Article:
TRI NUR F TAQIM
RUDI KAWANG YUDHA
HIV stands for: Human Immunodeficiency Virus
HIV is a virus. Viruses such as HIV cannot grow or
reproduce on their own, they need to infect the
cells of a living organism in order to replicate
(make new copies of themselves).
AIDS is caused by HIV damaging the
immune systemcells until the immune
system can no longer fight off other
infections that it would usually be able to
It is important for a person to get an HIV test if
they think they may have been at risk of HIV
There are various types of HIV test, but the most
commonly used - the antibody or ELISA test detects HIV antibodies in a person's blood. It is
necessary to wait at least 3 months after the last
possible exposure before having an HIV antibody
test, to be certain of an accurate result.
HIV is found in the blood and the sexual
fluids of an infected person, and in the
breast milk of an infected woman. HIV
transmission occurs when a sufficient
quantity of these fluids get into someone
Unprotected sexual intercourse
with an infected person => Sexual
intercourse without a condom carries the risk of
Contact with an infected person's blood
=> If sufficient blood from somebody who
has HIV enters someone else's body, then
HIV can be passed on in the blood
Use of infected blood products => Many
people in the past have been infected with HIV by
the use of blood transfusions and blood products
which were contaminated with the virus. In much
of the world this is no longer a significant risk, as
blood donations are routinely tested for HIV.
Injecting drugs => HIV can be passed on
when injecting equipment that has been used by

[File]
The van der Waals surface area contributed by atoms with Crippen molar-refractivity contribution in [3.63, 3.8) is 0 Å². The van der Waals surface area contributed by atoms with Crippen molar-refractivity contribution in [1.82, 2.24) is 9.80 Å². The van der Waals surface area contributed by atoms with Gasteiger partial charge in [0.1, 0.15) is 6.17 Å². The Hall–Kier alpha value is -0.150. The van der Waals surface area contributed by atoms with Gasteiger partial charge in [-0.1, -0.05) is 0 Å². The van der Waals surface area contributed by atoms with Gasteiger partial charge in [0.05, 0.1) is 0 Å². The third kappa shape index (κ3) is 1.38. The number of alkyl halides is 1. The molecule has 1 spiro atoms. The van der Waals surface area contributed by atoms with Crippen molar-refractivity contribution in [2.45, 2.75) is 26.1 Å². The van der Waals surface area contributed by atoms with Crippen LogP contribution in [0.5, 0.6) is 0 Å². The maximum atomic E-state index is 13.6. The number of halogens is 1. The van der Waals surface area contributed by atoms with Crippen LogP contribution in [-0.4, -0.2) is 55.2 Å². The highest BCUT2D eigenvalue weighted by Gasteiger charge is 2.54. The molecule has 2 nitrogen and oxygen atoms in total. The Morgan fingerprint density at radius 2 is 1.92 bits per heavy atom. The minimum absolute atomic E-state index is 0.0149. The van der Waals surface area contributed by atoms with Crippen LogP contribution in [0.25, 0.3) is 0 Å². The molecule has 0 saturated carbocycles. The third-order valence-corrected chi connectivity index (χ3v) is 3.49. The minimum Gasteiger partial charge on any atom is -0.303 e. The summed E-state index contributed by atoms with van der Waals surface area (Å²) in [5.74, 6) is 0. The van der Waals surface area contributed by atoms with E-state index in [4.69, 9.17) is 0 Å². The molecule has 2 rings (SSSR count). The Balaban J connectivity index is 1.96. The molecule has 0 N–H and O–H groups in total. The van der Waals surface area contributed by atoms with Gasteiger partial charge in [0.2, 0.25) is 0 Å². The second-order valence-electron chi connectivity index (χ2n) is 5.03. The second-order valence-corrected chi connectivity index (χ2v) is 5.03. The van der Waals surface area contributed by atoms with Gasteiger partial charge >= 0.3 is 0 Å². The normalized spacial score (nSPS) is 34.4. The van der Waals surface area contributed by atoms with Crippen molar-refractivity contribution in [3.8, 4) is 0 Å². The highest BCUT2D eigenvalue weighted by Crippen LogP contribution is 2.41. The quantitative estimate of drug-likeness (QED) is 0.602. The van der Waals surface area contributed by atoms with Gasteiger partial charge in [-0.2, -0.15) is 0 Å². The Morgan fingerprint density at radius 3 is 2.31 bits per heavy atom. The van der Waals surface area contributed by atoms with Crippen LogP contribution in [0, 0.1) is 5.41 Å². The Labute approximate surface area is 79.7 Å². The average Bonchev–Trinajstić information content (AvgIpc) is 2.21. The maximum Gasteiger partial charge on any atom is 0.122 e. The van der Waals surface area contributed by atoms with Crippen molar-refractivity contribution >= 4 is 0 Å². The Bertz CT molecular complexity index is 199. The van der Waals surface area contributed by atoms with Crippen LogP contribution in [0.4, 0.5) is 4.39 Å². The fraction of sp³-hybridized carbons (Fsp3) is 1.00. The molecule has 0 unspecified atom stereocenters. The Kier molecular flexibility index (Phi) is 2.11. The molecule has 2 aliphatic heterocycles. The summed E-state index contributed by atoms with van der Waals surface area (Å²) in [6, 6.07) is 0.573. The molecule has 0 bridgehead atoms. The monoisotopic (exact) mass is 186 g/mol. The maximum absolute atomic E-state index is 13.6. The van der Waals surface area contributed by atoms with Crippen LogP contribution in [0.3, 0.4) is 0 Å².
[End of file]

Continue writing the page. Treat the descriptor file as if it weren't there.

an infected person is then used by someone else.
In many parts of the world, often because it is
illegal to possess them, injecting equipment or
works are shared.
From mother to child => HIV can be
transmitted from an infected woman to her baby
during pregnancy, delivery and breastfeeding.
Often people who are infected with HIV don't have any
symptoms at all. It is important to remember that a
person who has HIV can pass on the virus immediately
after becoming infected, even if they feel healthy. It's
not possible to tell just by looking if someone has been
infected with HIV.
research, there is currently no HIV and AIDS
vaccine, and microbicides (designed to prevent
HIV being passed on during sex) are still
undergoing trials. However, there are other ways
that people can protect themselves from HIV
infection, which are the basis of HIV prevention
efforts around the world.
If a person has sexual intercourse with someone
who has HIV they can become infected. ‘Safer sex’
refers to things that a person can do to minimise
their risk of HIV infection during sexual
intercourse; most importantly, using condoms
consistently and correctly.
A person can protect him or herself
against HIV infection by ensuring that
HIV infected blood does not enter their
Injecting drug users who share injecting equipment or
works are at risk of HIV infection. Needle exchange
programmes can help to prevent HIV transmission
among drug users by providing clean needles and
disposing of used ones.
Mother-to-child transmission of HIV can be prevented
by using antiretroviral drugs, which reduce the
chances of a child becoming infected with HIV from
around 25% to less than 2%. Once a child is born, safer
infant feeding practices can also greatly reduce the risk
of HIV being passed on from mother to child.
HIV is only half the story...
What happens when HIV develops into AIDS? Why
are approximately 1.8 million people dying from AIDS
each year? What are the effects of the global AIDS
Learn about AIDS and get the full story.